A statue of Allied forces scaling the seawall during the Battle of Incheon in the Korean War.

Nikki spoke of her hope to one day see a reunified Korea where she can visit the north and perhaps even travel to Europe by train. Much would have to change before that could happen, but then we never thought the Soviet Union would break apart as quickly as it did. Much has changed in twenty years.

Landing craft

A landing craft for the Battle of Incheon. This acts as both boat and tank, able to cross both water and mud while carrying soldiers to attach the beaches and seawalls at Incheon Harbor. The attack was successful and turned the tide of the war, cutting off the North Korean supply lines.

I didn’t have time to read all the displays and dioramas. As the son of a World War II veteran and a student of history, war battles and strategy fascinate me. I was the last one on the bus (barely) and had to sing “Twinkle Twinkle Little Star.”

Incheon memorial gate

Gateway to the Incheon War Memorial.

We drove back to the airport and I got my bags out from behind the tour desk where I had stowed them, worked my way upstairs and through the queue at security. I didn’t even have to take off my belt or shoes. I asked at the information desk where my gate was. It was Gate 12, so I walked that direction, past a procession of traditionally dressed Koreans.

Korean war items

Artifacts from the Korean War, on display at the Incheon War Memorial.

This airport is supposed to be one of the best in the world, with cultural events like this procession and the tours I had just been on. But I wasn’t terribly impressed with the layout. Just another big space full of people waiting in lines and overpriced duty free shops. There has got to be a better way to manage travel without all this waiting in lines and waiting around at gates. Security should be more automated; putting in people as guards only slows down the process. I even had to wait in line again for another set of guards to recheck my passport and boarding pass for the third time after I had already gotten through the security check.

Silver building at airport

Part of the Incheon Airport in Korea.

I had three hours still before my flight. I ate lunch at Taco Bell upstairs, then waited at the gate and waited some more. I sent photos of my Friday activities in Yogyakarta to Becca and the boys and tried to sleep some, with my aching right leg elevated on the luggage cart, but it wasn’t very good sleep. The benches here are hard. There’s got to be a better way to design a waiting area. We’ve gotten better at designing airplanes (at least the First Class sections – the Economy Class cattle car sections haven’t changed much in 40 years). Why can’t we redesign airports to facilitate transportation instead of waiting, which is the opposite of transportation? Even the waiting is poorly designed. I read an article a few days back about how airports will use smart technology to transport luggage and people and become destinations in their own right, with retail shopping and entertainment. Not big cavernous spaces full of bored, waiting people. I’ve seen enough of these in the last two days.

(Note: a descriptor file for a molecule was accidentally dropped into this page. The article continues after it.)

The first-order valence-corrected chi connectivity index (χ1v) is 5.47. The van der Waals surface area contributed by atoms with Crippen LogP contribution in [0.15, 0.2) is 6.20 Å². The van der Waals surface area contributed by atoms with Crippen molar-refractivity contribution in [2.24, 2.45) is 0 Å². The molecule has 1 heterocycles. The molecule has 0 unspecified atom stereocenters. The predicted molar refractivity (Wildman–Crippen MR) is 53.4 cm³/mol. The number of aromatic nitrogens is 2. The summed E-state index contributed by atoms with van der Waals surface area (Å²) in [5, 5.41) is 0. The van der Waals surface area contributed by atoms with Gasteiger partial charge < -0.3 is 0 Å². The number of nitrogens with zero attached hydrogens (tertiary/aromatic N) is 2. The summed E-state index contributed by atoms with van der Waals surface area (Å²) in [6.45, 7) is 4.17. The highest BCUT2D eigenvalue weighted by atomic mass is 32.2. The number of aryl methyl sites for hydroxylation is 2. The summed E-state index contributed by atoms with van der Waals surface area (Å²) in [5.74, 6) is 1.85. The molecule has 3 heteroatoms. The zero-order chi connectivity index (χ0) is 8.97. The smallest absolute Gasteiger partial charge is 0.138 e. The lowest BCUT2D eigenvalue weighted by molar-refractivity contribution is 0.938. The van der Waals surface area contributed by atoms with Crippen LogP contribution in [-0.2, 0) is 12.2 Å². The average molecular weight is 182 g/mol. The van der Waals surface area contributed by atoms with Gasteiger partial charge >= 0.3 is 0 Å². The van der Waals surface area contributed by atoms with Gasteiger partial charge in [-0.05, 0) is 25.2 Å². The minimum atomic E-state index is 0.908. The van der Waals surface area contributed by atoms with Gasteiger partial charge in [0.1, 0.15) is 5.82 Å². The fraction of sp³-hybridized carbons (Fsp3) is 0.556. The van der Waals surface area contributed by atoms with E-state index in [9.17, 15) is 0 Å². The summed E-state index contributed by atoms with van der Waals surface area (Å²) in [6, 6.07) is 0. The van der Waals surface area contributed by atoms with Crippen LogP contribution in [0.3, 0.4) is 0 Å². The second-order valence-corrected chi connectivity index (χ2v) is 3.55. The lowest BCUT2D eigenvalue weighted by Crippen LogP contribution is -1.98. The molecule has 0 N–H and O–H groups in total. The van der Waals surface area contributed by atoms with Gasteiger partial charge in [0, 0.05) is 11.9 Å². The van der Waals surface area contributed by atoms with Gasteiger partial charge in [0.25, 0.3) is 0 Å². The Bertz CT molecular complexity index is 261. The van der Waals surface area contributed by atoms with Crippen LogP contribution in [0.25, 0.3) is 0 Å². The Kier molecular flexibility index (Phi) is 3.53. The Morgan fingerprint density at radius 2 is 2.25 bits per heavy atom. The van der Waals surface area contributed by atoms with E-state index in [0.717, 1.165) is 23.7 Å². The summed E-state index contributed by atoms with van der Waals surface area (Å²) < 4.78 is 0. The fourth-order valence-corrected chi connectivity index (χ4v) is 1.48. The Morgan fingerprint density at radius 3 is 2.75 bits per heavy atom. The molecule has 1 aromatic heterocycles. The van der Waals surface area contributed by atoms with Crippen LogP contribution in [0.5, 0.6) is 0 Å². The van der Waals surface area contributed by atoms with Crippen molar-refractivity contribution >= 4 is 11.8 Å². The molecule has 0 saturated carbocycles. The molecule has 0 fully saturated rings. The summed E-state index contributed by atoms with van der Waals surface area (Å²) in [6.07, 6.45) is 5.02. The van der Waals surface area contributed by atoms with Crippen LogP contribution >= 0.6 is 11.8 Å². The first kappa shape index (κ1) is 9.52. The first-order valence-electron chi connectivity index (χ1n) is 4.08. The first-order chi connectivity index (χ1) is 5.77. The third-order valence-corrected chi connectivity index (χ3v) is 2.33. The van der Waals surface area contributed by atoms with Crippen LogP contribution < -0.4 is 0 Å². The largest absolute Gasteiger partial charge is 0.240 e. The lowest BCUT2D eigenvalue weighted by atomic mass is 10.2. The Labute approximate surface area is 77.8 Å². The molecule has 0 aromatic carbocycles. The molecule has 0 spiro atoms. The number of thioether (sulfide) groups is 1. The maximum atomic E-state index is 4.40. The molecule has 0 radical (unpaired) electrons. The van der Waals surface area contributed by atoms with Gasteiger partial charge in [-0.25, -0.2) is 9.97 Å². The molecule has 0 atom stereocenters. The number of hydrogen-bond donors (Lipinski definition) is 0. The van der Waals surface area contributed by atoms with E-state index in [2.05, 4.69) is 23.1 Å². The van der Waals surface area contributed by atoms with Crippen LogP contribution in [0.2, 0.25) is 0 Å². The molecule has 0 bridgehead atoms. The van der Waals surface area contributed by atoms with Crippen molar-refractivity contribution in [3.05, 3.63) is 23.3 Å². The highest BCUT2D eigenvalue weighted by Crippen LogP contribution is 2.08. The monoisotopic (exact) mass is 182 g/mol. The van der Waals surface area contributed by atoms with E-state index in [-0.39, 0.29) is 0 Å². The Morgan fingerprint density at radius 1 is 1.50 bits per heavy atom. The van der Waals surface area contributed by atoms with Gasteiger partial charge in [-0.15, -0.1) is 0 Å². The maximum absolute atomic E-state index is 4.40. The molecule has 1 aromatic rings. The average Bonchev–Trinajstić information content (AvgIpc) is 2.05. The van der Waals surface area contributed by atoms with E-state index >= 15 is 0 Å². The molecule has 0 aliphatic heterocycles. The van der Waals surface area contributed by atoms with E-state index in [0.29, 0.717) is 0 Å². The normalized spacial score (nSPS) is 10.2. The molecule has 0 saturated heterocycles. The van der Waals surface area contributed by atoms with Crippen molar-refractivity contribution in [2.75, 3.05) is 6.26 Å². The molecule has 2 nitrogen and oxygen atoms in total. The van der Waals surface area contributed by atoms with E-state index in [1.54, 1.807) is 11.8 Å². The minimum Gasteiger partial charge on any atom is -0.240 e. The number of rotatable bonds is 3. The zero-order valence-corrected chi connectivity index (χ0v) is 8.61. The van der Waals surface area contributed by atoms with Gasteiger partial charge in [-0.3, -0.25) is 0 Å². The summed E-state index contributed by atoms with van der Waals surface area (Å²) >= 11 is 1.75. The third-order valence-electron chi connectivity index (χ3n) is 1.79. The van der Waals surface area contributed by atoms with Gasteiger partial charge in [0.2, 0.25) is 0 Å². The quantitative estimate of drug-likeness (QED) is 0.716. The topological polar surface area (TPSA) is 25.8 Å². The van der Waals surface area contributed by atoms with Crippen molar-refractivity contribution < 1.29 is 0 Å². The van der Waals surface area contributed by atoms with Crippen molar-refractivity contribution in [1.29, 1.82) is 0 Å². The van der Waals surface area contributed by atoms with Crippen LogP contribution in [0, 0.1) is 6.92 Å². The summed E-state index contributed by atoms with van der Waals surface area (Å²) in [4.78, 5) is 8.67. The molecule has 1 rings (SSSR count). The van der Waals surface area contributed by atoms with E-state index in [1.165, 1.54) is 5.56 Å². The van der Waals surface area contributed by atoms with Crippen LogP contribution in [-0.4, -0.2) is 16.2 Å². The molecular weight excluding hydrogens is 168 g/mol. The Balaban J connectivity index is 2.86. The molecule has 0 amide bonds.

Pink flowers

Pink blossoms and manicured gardens at the Heungryunsa Temple in Incheon, Korea.

Waterfall

A waterfall at the Heungryunsa Temple in Incheon, Korea. The entire complex and gardens had a very Zen, peaceful vibe to it, and it was well worth my time to take this free tour from the airport. If you get a chance, go for it.

Standing Buddhas

Standing golden Buddhas behind the main temple at the Heungryunsa Temple complex in Incheon, Korea.

Tour group at fat Buddha

Our tour group in Incheon, Korea at the Heungryunsa Temple. We were a mixture of Americans, Europeans, Australians, and Indians.

Zen stairway

A very Zen style stairway up the hillside behind the Golden Gong pagoda at the Heungryunsa Temple in Incheon, Korea.

Confucious altar

The altar to Confucius in the Heungryunsa Temple in Incheon, Korea. All the writing and characters here were Chines, not Korean. This temple dates back almost a thousand years when Chinese culture (as the Central Kingdom) heavily influenced Korea.

Golden altar

Golden altar inside the main temple at the Heungryunsa Temple complex. The layout and decor of these temples was very reminiscent of the temples I’ve visited in Taiwan, except with more of a Zen feeling – perhaps representing Korean Buddhism as a mixture of Japanese and Chinese influences.

Across temple roof

The gardens and temples at the Heungryunsa Temple complex are beautifully designed and maintained. It was very peaceful here.

Gray buddha

A gray Buddha statue at the entrance to the Heungryunsa Temple in Incheon, Korea.

Looking down on fat Buddha

Looking down on the Mi Lwo Fwo statue and across to the New City at Incheon. The Heungryunsa Temple is set on a hillside above the city with an amazing view down. All the levels are interconnected with stairways and the whole complex has a very Zen feel to it

Flowers and double Buddha

Orange blossoms and a double facing golden Buddha at the Heungryunsa Temple overlooking Incheon, Korea.

Airport procession

A mock wedding procession a the Incheon Airport. This airport tries to be a cultural center and does provide excursions around the city for passengers who have layovers, but in the end it is still a big cavernous space for waiting around, not really a place that accommodates transportation.